Gambling and cornhole

Cornhole and Gambling – Betting on the Bags

The game of cornhole has been around for a long time. But today, this fun backyard game has evolved into a competitive sport with professional level players that can be seen on national TV. And now, there is even the opportunity to bet on your favorite pro players. It has all happened so fast and we are wondering “Is cornhole ready for gambling?” Read on to see what we are talking about

On August 24th, 1989, Pete Rose was handed a lifetime ban from all things related to Major League Baseball due to his betting on the Cincinnati Reds when he was the manager.

More recently Calvin Ridley, a wide receiver on the Atlanta Falcons, was given an indefinite suspension earlier this year for betting $1,500 on NFL games while recovering from an injury.

And just this week, on October 31st, the NBA 2K League disqualified six players and a coach from “…any and all league activity for violating gambling and fantasy rules.” What does all of this have to do with Cornhole? Well, a lot.

In March of 2021, one of the Cornhole Organizations announced with great fan fair in their “collaboration” with DraftKings, bringing us the first regulated sports betting on professional Cornhole. Which means if you have a DraftKings account you can now legitimately bet (as long as your State allows) on that organization’s professional events. This is alarming on many fronts.

While the organization is touting this collaboration as a way for fans to further enjoy the events, the allure of large payouts to fans, who could also be players/participants should not go unnoticed. Why? Because even though cornhole likes to think of itself as a gentlemen’s sport, we have already seen that the pro players are not immune to doing whatever they need to do gain an advantage. Last season, a pro was caught inputting incorrect round scores to increase his Points Per Round average and he received a one-year suspension for his actions.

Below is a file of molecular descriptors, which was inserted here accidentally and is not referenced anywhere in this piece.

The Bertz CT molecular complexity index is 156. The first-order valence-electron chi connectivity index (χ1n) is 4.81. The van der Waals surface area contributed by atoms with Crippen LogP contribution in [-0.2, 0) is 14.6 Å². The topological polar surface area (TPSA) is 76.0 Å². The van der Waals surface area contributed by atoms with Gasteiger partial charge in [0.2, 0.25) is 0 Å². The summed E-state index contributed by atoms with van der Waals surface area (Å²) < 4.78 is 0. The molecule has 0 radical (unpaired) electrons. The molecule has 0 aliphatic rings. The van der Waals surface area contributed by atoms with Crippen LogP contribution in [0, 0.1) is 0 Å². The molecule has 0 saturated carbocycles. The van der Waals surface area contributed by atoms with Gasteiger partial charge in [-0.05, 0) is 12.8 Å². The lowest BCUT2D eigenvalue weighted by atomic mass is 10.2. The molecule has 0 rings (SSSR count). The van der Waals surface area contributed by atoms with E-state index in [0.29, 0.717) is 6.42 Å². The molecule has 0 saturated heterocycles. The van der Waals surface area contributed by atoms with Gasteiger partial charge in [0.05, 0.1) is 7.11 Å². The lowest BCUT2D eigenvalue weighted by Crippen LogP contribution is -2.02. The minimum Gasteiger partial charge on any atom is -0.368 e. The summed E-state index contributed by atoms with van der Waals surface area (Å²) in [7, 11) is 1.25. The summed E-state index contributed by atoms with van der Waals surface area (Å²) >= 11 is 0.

Gambling Payout vs Winning Payout

There is no doubt that cornhole has grown in popularity. And even though this organization has major sponsorships with some big companies including DraftKings, the payouts to the professional players are minuscule compared to the values of those sponsorships. For example, one of the more recent events, which draws on average 500 +/- players, only had a total payout of a little more than $20,000. May sound like a lot but with an average entry fee of $200, well, you do the math.

Consider this, if you were playing in singles, regardless of level, and you were favored to win, the appeal of betting on your game, against yourself, to possibly make more money than you would winning, is present. An errant bag here, one off the board there, and it all looks innocent enough, as if you missed shots you attempted. Easily done. And here is the kicker.

Gambling rules for players

As of right now, November 2022, there are no rules in the cornhole organizations that address that specifically address gambling. No one knows the consequences of an active player betting on cornhole. Will the local competitive player who bets on the World Championships be treated the same as a professional, since they both could be part of the same governing body? What happens if a Pro, who is in the final four of an Open or World Championship bets on the outcome of his or her game?

Until we have those answers, the doors to cheating and gambling are wide open for cornhole players because they know that the likelihood of them being caught is negligible. But if they are caught, the precedent for punishment is negligible as well.

While the DK partnership may sound like a great idea, history has shown us that money makes people do crazy things and without rules and consequences set in place prior to the collaboration, it’s a ticking bomb waiting to explode.

We would love to know your thoughts. Whether you are a gambler or not, do you feel the cornhole organization made the right choice by allowing gambling? Was it too early, meaning, should they have had rules and consequences in place before jumping in?

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